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1861: The Civil War Awakening (Vintage Civil War Library) by Adam Goodheart
1861: The Civil War Awakening (Vintage Civil War Library)

chadwick, January 3, 2012

One of the best books I read in 2011 was 1861: The Civil War Awakening an in-depth look at the opening year of the American Civil War chronicling the shots fired on Fort Sumter, James Buchanan's bumbling, Lincoln's inauguration, the battle for California, etc. 1861 reads like an epic novel with a wide cast of characters and yet, Goodheart manages to keep everything intimate and orderly, driving the narrative forward towards the precipice of succession and civil unrest. Goodheart strongly illustrates how Americans in the 19th century truly saw themselves as living in revolutionary times, when they could change the course of History and their country through a fierce determination and fiery advocacy. My only hope is that Mr. Goodheart does a book for each following year until the war's conclusion in 1865.
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1861: The Civil War Awakening by Adam Goodheart
1861: The Civil War Awakening

chadwick, September 2, 2011

An in-depth look at the opening salvo of the Civil War chronicling the shots fired on Fort Sumter, James Buchanan's bumbling, Lincoln's inauguration, the battle for California, etc. etc. 1861: The Civil War Awakening reads like an epic novel with a wide cast of characters and yet, Goodheart manages to keep everything in order and pushes the narrative forward towards the precipice of succession and civil unrest. Goodheart strongly illustrates how Americans in the 19th century truly saw themselves as living in revolutionary times, when they could change the course of American History and their country through fierce determination and fiery advocacy. If you read one book on the American Civil War in this anniversary year, this is the book. My only hope is that Goodheart does a book for each following year, chronicling on to the war's conclusion.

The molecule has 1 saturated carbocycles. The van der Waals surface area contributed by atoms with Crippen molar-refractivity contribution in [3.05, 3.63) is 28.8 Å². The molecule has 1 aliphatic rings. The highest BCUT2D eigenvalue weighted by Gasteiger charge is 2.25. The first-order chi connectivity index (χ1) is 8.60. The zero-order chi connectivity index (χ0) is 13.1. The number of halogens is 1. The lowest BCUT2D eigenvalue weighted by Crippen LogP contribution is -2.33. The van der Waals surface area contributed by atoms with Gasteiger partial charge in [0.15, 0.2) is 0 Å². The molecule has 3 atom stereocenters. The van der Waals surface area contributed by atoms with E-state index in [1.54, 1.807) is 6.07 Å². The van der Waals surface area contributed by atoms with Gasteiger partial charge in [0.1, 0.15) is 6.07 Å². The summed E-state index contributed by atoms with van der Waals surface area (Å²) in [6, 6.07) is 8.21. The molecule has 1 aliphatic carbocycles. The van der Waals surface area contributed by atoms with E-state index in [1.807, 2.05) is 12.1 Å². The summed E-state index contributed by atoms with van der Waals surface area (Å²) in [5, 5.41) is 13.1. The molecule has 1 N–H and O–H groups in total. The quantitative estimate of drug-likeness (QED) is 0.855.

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White Heat: The Friendship of Emily Dickinson and Thomas Wentworth Higginson by Brenda Wineapple
White Heat: The Friendship of Emily Dickinson and Thomas Wentworth Higginson

chadwick, January 1, 2011

The best book I read in 2010 would have to be this duel biography of Emily Dickinson and her publisher/mentor Thomas Wentworth Higginson. The book reads like a novel and is a powerful glimpse into literary celebrity, family, and the creation of poetry. I sat down with this book one rainy afternoon in a Starbucks cafe and I could not put it down. Wineapple's strength lies in her narrative writing and her thorough research. I have not been disappointed with anything she has written. I also highly recommend her biography of Nathaniel Hawthorne. I am eagerly anticipating Wineapple's next book.